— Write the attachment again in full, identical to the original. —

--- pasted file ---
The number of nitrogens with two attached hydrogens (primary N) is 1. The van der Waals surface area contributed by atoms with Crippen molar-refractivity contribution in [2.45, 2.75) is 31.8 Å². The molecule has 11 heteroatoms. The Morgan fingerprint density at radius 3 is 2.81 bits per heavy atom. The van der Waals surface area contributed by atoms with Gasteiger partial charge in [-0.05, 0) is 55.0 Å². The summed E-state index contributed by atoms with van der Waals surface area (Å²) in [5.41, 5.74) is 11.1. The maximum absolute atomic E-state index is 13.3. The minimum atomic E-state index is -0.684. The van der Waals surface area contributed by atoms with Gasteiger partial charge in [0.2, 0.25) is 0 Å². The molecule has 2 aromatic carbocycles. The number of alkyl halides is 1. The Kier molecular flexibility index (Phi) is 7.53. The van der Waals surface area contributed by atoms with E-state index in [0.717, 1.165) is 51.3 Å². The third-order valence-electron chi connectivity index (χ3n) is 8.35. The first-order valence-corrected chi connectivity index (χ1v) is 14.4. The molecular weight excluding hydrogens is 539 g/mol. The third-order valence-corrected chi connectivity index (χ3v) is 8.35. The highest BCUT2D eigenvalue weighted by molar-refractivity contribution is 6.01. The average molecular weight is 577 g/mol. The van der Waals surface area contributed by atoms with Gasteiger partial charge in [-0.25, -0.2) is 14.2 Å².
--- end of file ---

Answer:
The number of nitrogens with two attached hydrogens (primary N) is 1. The van der Waals surface area contributed by atoms with Crippen molar-refractivity contribution in [2.45, 2.75) is 31.8 Å². The molecule has 11 heteroatoms. The Morgan fingerprint density at radius 3 is 2.81 bits per heavy atom. The van der Waals surface area contributed by atoms with Gasteiger partial charge in [-0.05, 0) is 55.0 Å². The summed E-state index contributed by atoms with van der Waals surface area (Å²) in [5.41, 5.74) is 11.1. The maximum absolute atomic E-state index is 13.3. The minimum atomic E-state index is -0.684. The van der Waals surface area contributed by atoms with Gasteiger partial charge in [0.2, 0.25) is 0 Å². The molecule has 2 aromatic carbocycles. The number of alkyl halides is 1. The Kier molecular flexibility index (Phi) is 7.53. The van der Waals surface area contributed by atoms with E-state index in [0.717, 1.165) is 51.3 Å². The third-order valence-electron chi connectivity index (χ3n) is 8.35. The first-order valence-corrected chi connectivity index (χ1v) is 14.4. The molecular weight excluding hydrogens is 539 g/mol. The third-order valence-corrected chi connectivity index (χ3v) is 8.35. The highest BCUT2D eigenvalue weighted by molar-refractivity contribution is 6.01. The average molecular weight is 577 g/mol. The van der Waals surface area contributed by atoms with Gasteiger partial charge in [-0.25, -0.2) is 14.2 Å².